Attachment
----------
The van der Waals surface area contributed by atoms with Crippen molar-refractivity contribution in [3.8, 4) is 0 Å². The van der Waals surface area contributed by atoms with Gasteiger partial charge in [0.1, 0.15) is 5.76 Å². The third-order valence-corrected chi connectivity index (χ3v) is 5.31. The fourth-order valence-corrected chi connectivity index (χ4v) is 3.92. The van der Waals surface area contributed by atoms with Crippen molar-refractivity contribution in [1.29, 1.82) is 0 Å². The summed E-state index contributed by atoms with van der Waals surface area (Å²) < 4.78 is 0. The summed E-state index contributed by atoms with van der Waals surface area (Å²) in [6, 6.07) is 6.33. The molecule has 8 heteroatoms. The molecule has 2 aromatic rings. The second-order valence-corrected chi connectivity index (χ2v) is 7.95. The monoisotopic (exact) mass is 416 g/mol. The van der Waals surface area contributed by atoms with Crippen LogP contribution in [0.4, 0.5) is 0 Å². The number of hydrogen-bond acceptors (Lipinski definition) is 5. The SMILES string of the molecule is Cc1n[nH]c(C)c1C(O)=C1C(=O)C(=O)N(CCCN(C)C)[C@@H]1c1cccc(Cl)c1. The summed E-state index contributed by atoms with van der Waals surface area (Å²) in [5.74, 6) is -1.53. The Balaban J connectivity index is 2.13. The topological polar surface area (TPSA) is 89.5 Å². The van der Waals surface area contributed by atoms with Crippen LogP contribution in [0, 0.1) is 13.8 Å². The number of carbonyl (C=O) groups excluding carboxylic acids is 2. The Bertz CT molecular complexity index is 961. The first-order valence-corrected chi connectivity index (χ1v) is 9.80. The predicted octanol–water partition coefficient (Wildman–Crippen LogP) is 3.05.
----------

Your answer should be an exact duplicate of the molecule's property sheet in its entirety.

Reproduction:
The van der Waals surface area contributed by atoms with Crippen molar-refractivity contribution in [3.8, 4) is 0 Å². The van der Waals surface area contributed by atoms with Gasteiger partial charge in [0.1, 0.15) is 5.76 Å². The third-order valence-corrected chi connectivity index (χ3v) is 5.31. The fourth-order valence-corrected chi connectivity index (χ4v) is 3.92. The van der Waals surface area contributed by atoms with Crippen molar-refractivity contribution in [1.29, 1.82) is 0 Å². The summed E-state index contributed by atoms with van der Waals surface area (Å²) < 4.78 is 0. The summed E-state index contributed by atoms with van der Waals surface area (Å²) in [6, 6.07) is 6.33. The molecule has 8 heteroatoms. The molecule has 2 aromatic rings. The second-order valence-corrected chi connectivity index (χ2v) is 7.95. The monoisotopic (exact) mass is 416 g/mol. The van der Waals surface area contributed by atoms with Crippen LogP contribution in [0.4, 0.5) is 0 Å². The number of hydrogen-bond acceptors (Lipinski definition) is 5. The SMILES string of the molecule is Cc1n[nH]c(C)c1C(O)=C1C(=O)C(=O)N(CCCN(C)C)[C@@H]1c1cccc(Cl)c1. The summed E-state index contributed by atoms with van der Waals surface area (Å²) in [5.74, 6) is -1.53. The Balaban J connectivity index is 2.13. The topological polar surface area (TPSA) is 89.5 Å². The van der Waals surface area contributed by atoms with Crippen LogP contribution in [0, 0.1) is 13.8 Å². The number of carbonyl (C=O) groups excluding carboxylic acids is 2. The Bertz CT molecular complexity index is 961. The first-order valence-corrected chi connectivity index (χ1v) is 9.80. The predicted octanol–water partition coefficient (Wildman–Crippen LogP) is 3.05.